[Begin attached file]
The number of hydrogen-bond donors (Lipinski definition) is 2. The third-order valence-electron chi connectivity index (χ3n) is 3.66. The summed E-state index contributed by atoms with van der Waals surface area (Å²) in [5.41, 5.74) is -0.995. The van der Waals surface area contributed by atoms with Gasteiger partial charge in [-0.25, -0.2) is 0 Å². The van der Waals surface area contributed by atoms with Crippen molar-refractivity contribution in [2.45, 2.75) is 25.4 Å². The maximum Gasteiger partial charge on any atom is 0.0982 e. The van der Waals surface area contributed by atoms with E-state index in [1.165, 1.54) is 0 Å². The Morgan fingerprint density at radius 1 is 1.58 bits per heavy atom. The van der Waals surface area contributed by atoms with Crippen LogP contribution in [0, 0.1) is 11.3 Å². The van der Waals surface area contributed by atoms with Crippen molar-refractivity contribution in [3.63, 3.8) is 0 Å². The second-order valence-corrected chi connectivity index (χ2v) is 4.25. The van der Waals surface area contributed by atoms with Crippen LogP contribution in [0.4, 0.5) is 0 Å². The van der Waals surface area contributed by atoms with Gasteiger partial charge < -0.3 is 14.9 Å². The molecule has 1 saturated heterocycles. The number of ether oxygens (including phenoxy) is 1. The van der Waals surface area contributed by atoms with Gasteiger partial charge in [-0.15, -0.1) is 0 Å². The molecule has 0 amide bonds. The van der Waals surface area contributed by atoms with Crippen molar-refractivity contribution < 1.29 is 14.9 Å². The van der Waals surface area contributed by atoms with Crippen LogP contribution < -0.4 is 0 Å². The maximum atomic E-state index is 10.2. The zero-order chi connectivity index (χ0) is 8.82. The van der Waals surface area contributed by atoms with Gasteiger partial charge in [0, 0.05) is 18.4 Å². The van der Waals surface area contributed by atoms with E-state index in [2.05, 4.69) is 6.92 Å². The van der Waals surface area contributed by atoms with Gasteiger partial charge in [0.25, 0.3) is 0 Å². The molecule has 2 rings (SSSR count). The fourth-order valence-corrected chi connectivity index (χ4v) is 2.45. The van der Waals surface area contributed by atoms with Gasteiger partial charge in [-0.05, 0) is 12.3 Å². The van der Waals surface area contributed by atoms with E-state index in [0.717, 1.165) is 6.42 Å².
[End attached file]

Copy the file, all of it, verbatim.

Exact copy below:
The number of hydrogen-bond donors (Lipinski definition) is 2. The third-order valence-electron chi connectivity index (χ3n) is 3.66. The summed E-state index contributed by atoms with van der Waals surface area (Å²) in [5.41, 5.74) is -0.995. The van der Waals surface area contributed by atoms with Gasteiger partial charge in [-0.25, -0.2) is 0 Å². The van der Waals surface area contributed by atoms with Crippen molar-refractivity contribution in [2.45, 2.75) is 25.4 Å². The maximum Gasteiger partial charge on any atom is 0.0982 e. The van der Waals surface area contributed by atoms with E-state index in [1.165, 1.54) is 0 Å². The Morgan fingerprint density at radius 1 is 1.58 bits per heavy atom. The van der Waals surface area contributed by atoms with Crippen LogP contribution in [0, 0.1) is 11.3 Å². The van der Waals surface area contributed by atoms with Crippen molar-refractivity contribution in [3.63, 3.8) is 0 Å². The second-order valence-corrected chi connectivity index (χ2v) is 4.25. The van der Waals surface area contributed by atoms with Crippen LogP contribution in [0.4, 0.5) is 0 Å². The van der Waals surface area contributed by atoms with Gasteiger partial charge < -0.3 is 14.9 Å². The molecule has 1 saturated heterocycles. The number of ether oxygens (including phenoxy) is 1. The van der Waals surface area contributed by atoms with Gasteiger partial charge in [-0.15, -0.1) is 0 Å². The molecule has 0 amide bonds. The van der Waals surface area contributed by atoms with Crippen molar-refractivity contribution < 1.29 is 14.9 Å². The van der Waals surface area contributed by atoms with Crippen LogP contribution < -0.4 is 0 Å². The maximum atomic E-state index is 10.2. The zero-order chi connectivity index (χ0) is 8.82. The van der Waals surface area contributed by atoms with Gasteiger partial charge in [0, 0.05) is 18.4 Å². The van der Waals surface area contributed by atoms with E-state index in [2.05, 4.69) is 6.92 Å². The van der Waals surface area contributed by atoms with Gasteiger partial charge in [0.25, 0.3) is 0 Å². The molecule has 2 rings (SSSR count). The fourth-order valence-corrected chi connectivity index (χ4v) is 2.45. The van der Waals surface area contributed by atoms with Gasteiger partial charge in [-0.05, 0) is 12.3 Å². The van der Waals surface area contributed by atoms with E-state index in [0.717, 1.165) is 6.42 Å².